Making swift diagnosis and treatment decisions with little information is among the issues faced by doctors and nurses responding to the Nepal earthquake.

The toughest challenge for doctors and nurses in a disaster zone such as the Nepal earthquake area is making swift diagnosis and treatment decisions with very little information, says Stuart Harris, MD, MFA, chief of the Division of Wilderness Medicine, which is part of the Mass General Department of Emergency Medicine. 

 Stuart Harris, MD, MFA
Stuart Harris, MD, MFA

“You don’t have access to the usual array of tests and scans,” Dr. Harris says. That means emergency responders in disaster zones must be highly trained and mentally prepared to make prompt decisions with scant information, relying on physical exams, signs, symptoms and verbal descriptions from patients.

The Division of Wilderness Medicine, which had two physicians on the ground in Nepal when the 7.8 magnitude earthquake struck on April 25, 2015, provides such training in the art and science of “resource limited medicine under austere conditions,” Dr. Harris says.

The two physicians were soon joined by seven experienced Mass General doctors and nurses from Global Disaster Response at the MGH Center for Global Health who will work in collaboration with the International Medical Corps. Another group of six is also deploying. The clinicians are working in teams in village areas outside the city of Katmandu, where access to medical facilities is lacking.

The death toll from the Nepal earthquake has surpassed 7,500, more than 14,500 people have been injured and thousands more are without homes.

Every Disaster Different

No matter how well-trained a disaster response team is before arriving, unpredictable elements always arise.

“Every disaster is different,” says Dr. Harris who responded to the earthquake and tsunami in Indonesia in 2004 and again to the earthquake and tsunami in Japan in 2011. Despite the similarities, he says, the temperature of the water made a major difference in the type of medical care needed. The warm water in Indonesia meant that there were many survivors who had been battered by debris and waves and needed treatment for injuries. But in Japan the water was cold, causing hypothermia. There were almost no survivors among the many who had been swept into the water.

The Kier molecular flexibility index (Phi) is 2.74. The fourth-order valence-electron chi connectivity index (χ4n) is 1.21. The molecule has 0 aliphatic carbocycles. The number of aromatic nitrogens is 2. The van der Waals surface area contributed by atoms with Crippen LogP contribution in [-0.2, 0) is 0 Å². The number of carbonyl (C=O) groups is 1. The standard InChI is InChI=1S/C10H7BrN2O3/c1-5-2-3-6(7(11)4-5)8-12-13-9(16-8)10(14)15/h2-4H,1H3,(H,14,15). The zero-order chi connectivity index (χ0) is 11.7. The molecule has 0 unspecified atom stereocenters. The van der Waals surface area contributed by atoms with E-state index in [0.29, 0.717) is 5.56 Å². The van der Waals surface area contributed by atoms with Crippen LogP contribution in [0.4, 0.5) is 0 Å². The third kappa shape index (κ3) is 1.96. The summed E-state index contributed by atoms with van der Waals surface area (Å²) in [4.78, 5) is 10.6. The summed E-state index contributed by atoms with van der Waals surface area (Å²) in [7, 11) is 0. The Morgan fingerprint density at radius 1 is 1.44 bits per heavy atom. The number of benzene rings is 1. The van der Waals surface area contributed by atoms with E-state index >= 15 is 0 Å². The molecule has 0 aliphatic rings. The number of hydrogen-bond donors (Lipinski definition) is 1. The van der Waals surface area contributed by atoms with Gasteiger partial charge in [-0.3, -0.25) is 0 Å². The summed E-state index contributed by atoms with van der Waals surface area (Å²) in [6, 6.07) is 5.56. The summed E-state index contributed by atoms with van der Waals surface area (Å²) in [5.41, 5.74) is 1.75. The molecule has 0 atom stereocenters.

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In Nepal and other underdeveloped countries, it is crucial for the medical teams to be completely self sufficient, carrying their own food, water and shelter, so as not to burden the local population. They must also be meticulous about avoiding contaminated water or food so as not to become ill themselves, Dr. Harris says. “The fastest way to lose a medical team is through gastrointestinal distress,” he adds.

The Nepal earthquake patients treated by the MGH medical team have a combination of injuries from falling debris and infection. At the same time, Dr. Harris says, the MGH team will help maintain normal, ongoing treatment for people with chronic disease, like high blood pressure or kidney disease, whose regular treatment has been disrupted by the Nepal earthquake.

Altitude Sickness a Threat

Altitude sickness may be another issue facing the MGH medical team. The two MGH doctors who were in Nepal when the earthquake occurred have had time to acclimate to the high altitude. But those who arriving more recently may experience some symptoms such as headaches or even dangerous swelling known as edema.

Katmandu sits at an altitude of nearly one mile, like Denver. But as the teams make their way to higher villages, they could get as high as 8,000 to 12,000 feet. That’s not very high in a country that holds the roof of the world within its borders—Mount Everest stands at 29,029 feet—but high enough for people who ordinarily live at sea level in Boston to feel some effects.

Another challenge of disaster response can be cultural barriers, says Dr. Harris, who was one of few Americans who went to Japan after the earthquake and tsunami in 2011.

Another challenge of disaster response can be cultural barriers, says Dr. Harris, who was one of few Americans who went to Japan after the earthquake and tsunami in 2011. With previous experience working in the area where the tsunami hit, he knew that some Japanese are reluctant to speak openly about problems.

He recalls meeting a 91-year-old woman in a village of seaweed farmers that had been almost completely swept away. The woman repeatedly offered help and assistance to the visiting doctors. It wasn’t until a day later that he learned from a neighbor that the woman had lost her daughter in the disaster—a fact she kept completely hidden while helping the doctors. “It was a testament to the inner strength of these people,” he says.

Nepal Earthquake and Cultural Differences

In Nepal, the people are warm and welcoming, says Dr. Harris who has visited several times. But certain ethnic groups, such as the Sherpa people who often work as guides in the high peaks, are known for being self-contained and less communicative—possibly posing challenges to American clinicians asking patients to describe their symptoms or other problems.

The Mass General responders serving in Nepal include the wilderness medicine physicians who were there when the earthquake struck, Renee Salas, MD, and Lara Phillips, MD. They were joined by a team led by Miriam Aschkenasy, MD, deputy director, Global Disaster Response at the MGH Center for Global Health, with Bijay Acharya, MD, Grace Deveney, RN, Annekathryn Goodman, MD, Kevin Murphy, RN, Jacquelyn Nally, RN, and Sheila Preece, NP. A second is also working there led by Paul Biddinger, MD, chief of MGH Emergency Medicine’s Division of Emergency Preparedness with Russell DeMailly, RN, Hasmukh Patel, Lindsey Martin, NP, Monica Staples, RN, and Nicholas Merry, RN.

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